1795 - James (Knox) Polk (11th U.S. President [1845-1849]; Speaker of the House of Representatives, U.S. Congress; married to Sandra Childress [no children]; nickname: Young Hickory; died June 15, 1849)
1865 - Warren G. (Gamaliel) Harding (29th U.S. President [1921-1923]; former newspaperman and senator from Ohio; first president to speak on radio; married to Florence De Wolfe [no children]; died Aug 2, 1923)
1913 - Burt Lancaster (Academy Award-winning actor: Elmer Gantry, ; Trapeze, From Here to Eternity, The Bird Man of Alcatraz, The Unforgiven, Atlantic City, Local Hero, Field of Dreams, The Phantom of the Opera, The Rainmaker, The Rose Tattoo, Scorpio, Tough Guys, Airport, Come Back Little Sheba, Gunfight at the OK Corral, Judgment at Nuremberg; circus acrobat; died Oct 20, 1994)
1914 - Johnny (John Samuel) Vander Meer (‘Double No-Hit’, ‘The Dutch Master’: baseball: pitcher: Cincinnati Reds [only pitcher w/two consecutive no-hitters /all-star: 1938, 1939, 1942, 1943/World Series: 1940], Chicago Cubs, Cleveland Indians; died Oct 6, 1997)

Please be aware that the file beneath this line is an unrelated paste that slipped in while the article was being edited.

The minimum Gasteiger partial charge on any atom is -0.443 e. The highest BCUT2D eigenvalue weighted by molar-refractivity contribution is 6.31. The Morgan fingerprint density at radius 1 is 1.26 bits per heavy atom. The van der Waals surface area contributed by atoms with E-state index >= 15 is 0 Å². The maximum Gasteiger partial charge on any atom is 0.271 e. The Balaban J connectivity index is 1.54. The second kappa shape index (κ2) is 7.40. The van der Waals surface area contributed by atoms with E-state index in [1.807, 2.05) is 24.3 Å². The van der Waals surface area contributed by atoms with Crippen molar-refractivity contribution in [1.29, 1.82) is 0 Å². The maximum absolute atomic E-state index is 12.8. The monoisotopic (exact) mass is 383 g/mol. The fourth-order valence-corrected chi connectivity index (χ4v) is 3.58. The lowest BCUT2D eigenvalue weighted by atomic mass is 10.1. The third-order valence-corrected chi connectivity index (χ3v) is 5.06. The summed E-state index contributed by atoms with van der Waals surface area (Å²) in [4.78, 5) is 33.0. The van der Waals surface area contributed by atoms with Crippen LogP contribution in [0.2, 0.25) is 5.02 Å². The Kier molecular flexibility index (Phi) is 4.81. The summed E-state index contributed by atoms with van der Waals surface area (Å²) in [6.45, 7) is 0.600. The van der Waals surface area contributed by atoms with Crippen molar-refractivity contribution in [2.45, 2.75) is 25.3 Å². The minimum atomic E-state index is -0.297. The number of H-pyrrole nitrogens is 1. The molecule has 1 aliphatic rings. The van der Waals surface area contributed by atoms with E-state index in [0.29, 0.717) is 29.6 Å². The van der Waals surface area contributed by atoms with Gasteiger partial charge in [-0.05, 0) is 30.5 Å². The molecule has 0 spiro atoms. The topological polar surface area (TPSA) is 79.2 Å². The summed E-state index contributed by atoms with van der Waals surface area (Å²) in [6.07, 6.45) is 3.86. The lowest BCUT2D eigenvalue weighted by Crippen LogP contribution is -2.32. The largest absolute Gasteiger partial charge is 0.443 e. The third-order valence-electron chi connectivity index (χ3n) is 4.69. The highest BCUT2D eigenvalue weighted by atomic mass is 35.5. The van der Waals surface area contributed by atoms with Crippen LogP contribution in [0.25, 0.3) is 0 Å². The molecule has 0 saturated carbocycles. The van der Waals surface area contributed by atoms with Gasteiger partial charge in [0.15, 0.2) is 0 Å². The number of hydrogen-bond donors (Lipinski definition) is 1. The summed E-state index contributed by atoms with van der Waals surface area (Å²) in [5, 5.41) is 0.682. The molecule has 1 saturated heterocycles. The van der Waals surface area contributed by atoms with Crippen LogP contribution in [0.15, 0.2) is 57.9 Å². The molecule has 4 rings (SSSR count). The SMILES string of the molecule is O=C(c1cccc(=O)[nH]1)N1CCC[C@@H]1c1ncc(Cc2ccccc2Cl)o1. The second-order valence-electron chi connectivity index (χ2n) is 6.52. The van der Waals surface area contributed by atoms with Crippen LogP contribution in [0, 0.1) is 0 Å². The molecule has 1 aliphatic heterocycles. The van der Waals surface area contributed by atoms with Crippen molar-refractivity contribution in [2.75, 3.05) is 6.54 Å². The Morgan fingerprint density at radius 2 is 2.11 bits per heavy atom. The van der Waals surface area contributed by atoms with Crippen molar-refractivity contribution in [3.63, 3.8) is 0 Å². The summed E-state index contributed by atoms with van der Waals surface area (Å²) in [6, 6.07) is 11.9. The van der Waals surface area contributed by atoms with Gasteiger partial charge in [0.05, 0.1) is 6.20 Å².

1914 - Ray Walston (Emmy Award-winning actor: Picket Fences [1995-96]; My Favorite Martian, Fast Times, Silver Spoons, Damn Yankees, South Pacific, The Apartment, Of Mice and Men, Popeye, Silver Streak, The Sting; died Jan 1, 2001)
1917 - Ann Rutherford (actress: Andy Hardy series, The Secret Life of Walter Mitty, Gone with the Wind; TV panelist: Leave It to the Girls; died Jun 11, 2012))
1926 - Charlie Walker (singer: Pick Me Up on Your Way Down, Don’t Squeeze My Sharmon; died Sep 12, 2008)
1937 - Earl ‘Speedoo’ Carroll (singer: groups: Carnations; Cadillacs: Speedoo, Peek-A-Boo; Coasters: Let’s Go Get Stoned; died Nov 25, 2012)
1938 - Jay Black (David Blatt) (singer: group: Jay and The Americans: Only in America, Come a Little Bit Closer, This Magic Moment)
1938 - Pat Buchanan (Patrick Joseph Buchanan) (outspoken conservative, speechwriter, political advisor)
1940 - Jim Bakken (football: St. Louis Cardinals kicker: holds NFL Individual record: filed goals kicked in a game [7 - 9/24/67])
1941 - Brian Poole (singer: Brian Poole & The Tremeloes: Twist & Shout, Do You Love Me, Someone Someone)
1941 - Dave Stockton (golf: PGA champ )
1941 - Bruce Welch (Cripps) (musician: guitar: group: The Shadows: Apache, Kon Tiki, Wonderful Land, Dance On, Foot Tapper)
1942 - Shere Hite (Shirley Gregory) (author: The Hite Report, Women and Love, Sexual Honesty: By Women for Women, A Nationwide Study of Female Sexuality)